Please join us for the launch of our e-book: People’s Knowledge and Participatory Action Research: Escaping the White-Walled Labyrinth.
This will be your chance to meet the authors and editors. We will be joined by a special guest, Michelle Fine, co-founder of the Public Science Project and critical participatory action researcher at The Graduate Centre, City University of New York.
Numbers are limited so booking is essential. All those who register will be sent a free copy of the e-book. To help us distribute printed copies of the book to people who could not otherwise afford them, we are asking for a small donation.
People’s Knowledge and Participatory Action Research: Escaping the White-Walled Labyrinth
Date: Monday 7 November 2016 at 7pm
Location: Southbank Centre, Belvedere Road, London SE1 8XX
To book a place and/or make a voluntary donation please email us at: email@example.com
The event is hosted by Peoples Knowledge at the Centre for Agroecology, Water and Resilience, Coventry University and Nomad.
About the book
The world of research run by universities and other institutions is dominated by a culture that is white, upper-middle class and male. When people from communities that have previously been excluded are asked to take part in research – even participative research – they are seldom able to do so on equal terms. Instead of being supported to draw on the expertise that they have gained from their life experience, they find themselves trapped in a ‘white-walled labyrinth’.
People’s Knowledge and Participatory Action Research opens up a new realm of understanding, one that has been created by authors who are mainly non-academics, and who bring their own perspectives on the production and validation of knowledge. The book attempts to address some of the tensions between traditional and more participatory approaches to research by exploring three questions: What kinds of oppression can take place when people who experience exclusion work with professional researchers? How can knowledge be truly co-produced in a spirit of mutual learning and respect? What are the most promising approaches to build future alliances for creating a ‘people’s knowledge’ that treats equally the professional researcher and those whose expertise comes from their life experience? The book ends with some signposts for transforming participatory and action-orientated approaches to research in order to achieve social and environmental justice.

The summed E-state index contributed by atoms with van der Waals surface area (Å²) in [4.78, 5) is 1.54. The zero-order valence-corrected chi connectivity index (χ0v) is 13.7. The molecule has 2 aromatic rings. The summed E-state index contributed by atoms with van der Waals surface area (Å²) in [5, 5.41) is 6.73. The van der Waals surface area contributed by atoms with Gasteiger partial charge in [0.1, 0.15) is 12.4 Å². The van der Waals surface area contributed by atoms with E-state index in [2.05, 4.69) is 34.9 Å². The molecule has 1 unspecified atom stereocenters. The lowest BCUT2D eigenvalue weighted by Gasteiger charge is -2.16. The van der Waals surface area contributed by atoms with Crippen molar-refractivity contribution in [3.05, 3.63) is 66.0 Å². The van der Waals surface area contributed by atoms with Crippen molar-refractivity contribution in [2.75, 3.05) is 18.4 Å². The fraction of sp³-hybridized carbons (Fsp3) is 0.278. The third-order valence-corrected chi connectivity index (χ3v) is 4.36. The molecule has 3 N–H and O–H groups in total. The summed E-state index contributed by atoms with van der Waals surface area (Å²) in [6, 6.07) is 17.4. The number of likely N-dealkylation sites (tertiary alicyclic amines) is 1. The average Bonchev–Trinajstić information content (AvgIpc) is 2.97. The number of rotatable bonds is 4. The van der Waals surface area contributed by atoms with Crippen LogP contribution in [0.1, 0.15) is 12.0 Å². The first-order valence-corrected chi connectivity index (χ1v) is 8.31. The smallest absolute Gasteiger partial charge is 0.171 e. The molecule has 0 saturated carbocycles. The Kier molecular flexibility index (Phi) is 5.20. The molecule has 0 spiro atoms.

The book will be published by Practical Action Publishing as an e-book (November 2016) and in print (January 2017). You can request a free copy of the e-book by contacting us.
Introduction Editorial collective
- Learning at the University of Armageddon Anonymous contributions
- Making connections in the “white-walled labyrinth” Mayra Guzman, Cedoux Kadima, Grace Lovell, Asha Ali Mohamed, Ros Norton, Federico Rivas and Alpha Thiam
- Examining our differences Asha Ali Mohamed, Asma Istwani, Beatriz Villate, Emilia Ohberg, Eva Galante, Fatma Mohamed, Ijaba Ahmed, Hinda Mohamed Smith, Lucy Pearson, Mayra Guzman, Salma Istwani, Shanti Sakar, Susanna Hunter-Darch and Tamanna Miah
- Cultivating an anti-racist position in post-race society Jasber Singh
- Poems Chris JaM
- A puzzling search for authenticity in academia Lucy Pearson, Javier Sanchez Rodriguez and Asha Ali Mohamed
- Community media and cultural politics on Tyneside Hugh Kelly with Graham Jeffrey
- A civil rights activist reflects on research David Clay
- LiverNorth: combining individual and collective patient knowledge Tilly Hale
- The original citizen scientists Editorial collective with paintings from Haiti by Michel Lafleur
- Signposts for people’s knowledge Tom Wakeford